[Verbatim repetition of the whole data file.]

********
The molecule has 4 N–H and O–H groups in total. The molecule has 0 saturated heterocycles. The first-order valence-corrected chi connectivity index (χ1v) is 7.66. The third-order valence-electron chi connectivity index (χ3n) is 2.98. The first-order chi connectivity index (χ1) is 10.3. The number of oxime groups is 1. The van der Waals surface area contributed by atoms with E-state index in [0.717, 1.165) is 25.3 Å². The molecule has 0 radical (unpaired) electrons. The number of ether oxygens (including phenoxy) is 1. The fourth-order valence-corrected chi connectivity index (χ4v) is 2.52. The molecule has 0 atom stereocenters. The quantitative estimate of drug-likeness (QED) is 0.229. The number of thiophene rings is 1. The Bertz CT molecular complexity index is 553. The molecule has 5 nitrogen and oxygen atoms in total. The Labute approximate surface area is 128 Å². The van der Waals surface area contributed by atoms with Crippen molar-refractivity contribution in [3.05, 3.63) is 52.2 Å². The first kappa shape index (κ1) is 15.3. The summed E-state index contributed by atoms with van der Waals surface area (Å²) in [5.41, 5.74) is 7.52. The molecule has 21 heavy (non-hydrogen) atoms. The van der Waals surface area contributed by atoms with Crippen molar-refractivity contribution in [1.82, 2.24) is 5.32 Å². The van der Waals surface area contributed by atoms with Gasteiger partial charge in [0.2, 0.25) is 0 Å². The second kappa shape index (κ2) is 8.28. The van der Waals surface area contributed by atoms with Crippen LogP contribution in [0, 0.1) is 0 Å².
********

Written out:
The molecule has 4 N–H and O–H groups in total. The molecule has 0 saturated heterocycles. The first-order valence-corrected chi connectivity index (χ1v) is 7.66. The third-order valence-electron chi connectivity index (χ3n) is 2.98. The first-order chi connectivity index (χ1) is 10.3. The number of oxime groups is 1. The van der Waals surface area contributed by atoms with E-state index in [0.717, 1.165) is 25.3 Å². The molecule has 0 radical (unpaired) electrons. The number of ether oxygens (including phenoxy) is 1. The fourth-order valence-corrected chi connectivity index (χ4v) is 2.52. The molecule has 0 atom stereocenters. The quantitative estimate of drug-likeness (QED) is 0.229. The number of thiophene rings is 1. The Bertz CT molecular complexity index is 553. The molecule has 5 nitrogen and oxygen atoms in total. The Labute approximate surface area is 128 Å². The van der Waals surface area contributed by atoms with Crippen molar-refractivity contribution in [3.05, 3.63) is 52.2 Å². The first kappa shape index (κ1) is 15.3. The summed E-state index contributed by atoms with van der Waals surface area (Å²) in [5.41, 5.74) is 7.52. The molecule has 21 heavy (non-hydrogen) atoms. The van der Waals surface area contributed by atoms with Crippen molar-refractivity contribution in [1.82, 2.24) is 5.32 Å². The van der Waals surface area contributed by atoms with Gasteiger partial charge in [0.2, 0.25) is 0 Å². The second kappa shape index (κ2) is 8.28. The van der Waals surface area contributed by atoms with Crippen LogP contribution in [0, 0.1) is 0 Å².